I’ve been thinking about this post for awhile, it just wasn’t particularly clear enough to write. Some friends came over before the big turkey dinner for a movie, The Royal Tenenbaums. I hadn’t seen it in years, but this time it felt rather different.
A few years ago, there were some things I didn’t really understand. I obviously knew about addiction and suicide, I knew people got lost in both, but I didn’t understand why. I guess I had sympathy without empathy. I always thought it ridiculous and sad that someone would do anything to chase a fix, or want to die, and then make it happen. Both things are still sad, but I don’t think they’re ridiculous. I don’t look down on people who do such things and wonder, “why?” I get the whys now, whether I want to or not.
Sometimes life feels so painful, so wrong, all a person wants is a break, anything to feel some sort of comfort. Drugs and alcohol provide that comfort, they make that pain stop for a little while. While a person’s high on whatever they’re on it seems like the best idea in the world, everything feels so perfectly clear, and safe. Of course, this is temporary, everybody comes down, and the life that felt bad before feels even worse with the contrast. Each fix feels a little less great, and the next fix feels a little more important. If one’s fixes don’t result in accidental death, maybe they get help. Or maybe they don’t.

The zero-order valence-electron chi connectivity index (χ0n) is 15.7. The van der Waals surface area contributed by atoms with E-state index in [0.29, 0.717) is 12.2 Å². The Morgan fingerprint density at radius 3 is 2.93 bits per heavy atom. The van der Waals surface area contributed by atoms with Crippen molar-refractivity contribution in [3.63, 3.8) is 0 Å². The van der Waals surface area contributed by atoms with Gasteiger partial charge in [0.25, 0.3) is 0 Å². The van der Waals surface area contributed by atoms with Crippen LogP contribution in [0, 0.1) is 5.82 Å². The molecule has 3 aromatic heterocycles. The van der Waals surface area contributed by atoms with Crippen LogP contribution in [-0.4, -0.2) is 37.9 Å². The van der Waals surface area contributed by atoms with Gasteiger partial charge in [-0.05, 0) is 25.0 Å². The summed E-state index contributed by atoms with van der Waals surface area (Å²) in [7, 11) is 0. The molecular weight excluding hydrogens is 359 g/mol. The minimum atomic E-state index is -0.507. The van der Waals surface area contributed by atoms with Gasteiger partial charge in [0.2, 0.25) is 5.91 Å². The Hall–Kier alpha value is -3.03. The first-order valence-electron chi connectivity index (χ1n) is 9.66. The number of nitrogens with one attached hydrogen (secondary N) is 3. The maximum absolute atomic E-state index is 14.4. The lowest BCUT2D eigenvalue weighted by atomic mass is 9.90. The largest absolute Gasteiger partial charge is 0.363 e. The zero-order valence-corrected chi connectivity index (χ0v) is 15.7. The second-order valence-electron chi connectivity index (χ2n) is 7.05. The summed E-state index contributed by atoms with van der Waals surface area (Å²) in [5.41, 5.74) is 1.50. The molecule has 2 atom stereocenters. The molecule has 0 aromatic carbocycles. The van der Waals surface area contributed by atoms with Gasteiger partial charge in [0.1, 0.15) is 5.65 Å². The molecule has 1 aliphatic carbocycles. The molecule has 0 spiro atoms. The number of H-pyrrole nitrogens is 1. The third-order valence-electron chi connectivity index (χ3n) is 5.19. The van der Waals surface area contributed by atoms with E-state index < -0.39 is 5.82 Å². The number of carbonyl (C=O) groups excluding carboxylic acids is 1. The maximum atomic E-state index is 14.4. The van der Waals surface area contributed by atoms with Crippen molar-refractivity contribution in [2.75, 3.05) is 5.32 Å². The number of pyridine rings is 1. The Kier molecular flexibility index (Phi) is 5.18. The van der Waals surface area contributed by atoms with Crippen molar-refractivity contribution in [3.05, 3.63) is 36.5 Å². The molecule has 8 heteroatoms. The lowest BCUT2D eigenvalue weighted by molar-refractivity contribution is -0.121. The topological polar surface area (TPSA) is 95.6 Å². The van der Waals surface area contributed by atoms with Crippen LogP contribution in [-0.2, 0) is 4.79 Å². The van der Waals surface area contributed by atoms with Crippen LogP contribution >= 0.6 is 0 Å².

Sometimes life hurts so much, one feels so entirely lost and alone, that bleeding in the bathtub honestly seems like the only fix. Everything feels empty, highs are temporary at best, and one knows it. Suicides are missing a spark, that little voice that says tomorrow will be better. It’s terrifying when that voice is silent.
I understand why people fall down and stay down. It’s totally sad when it happens, but it happens nonetheless. It’s absolutely sad, but it’s not nonsense. Not to me, not anymore.3 comments
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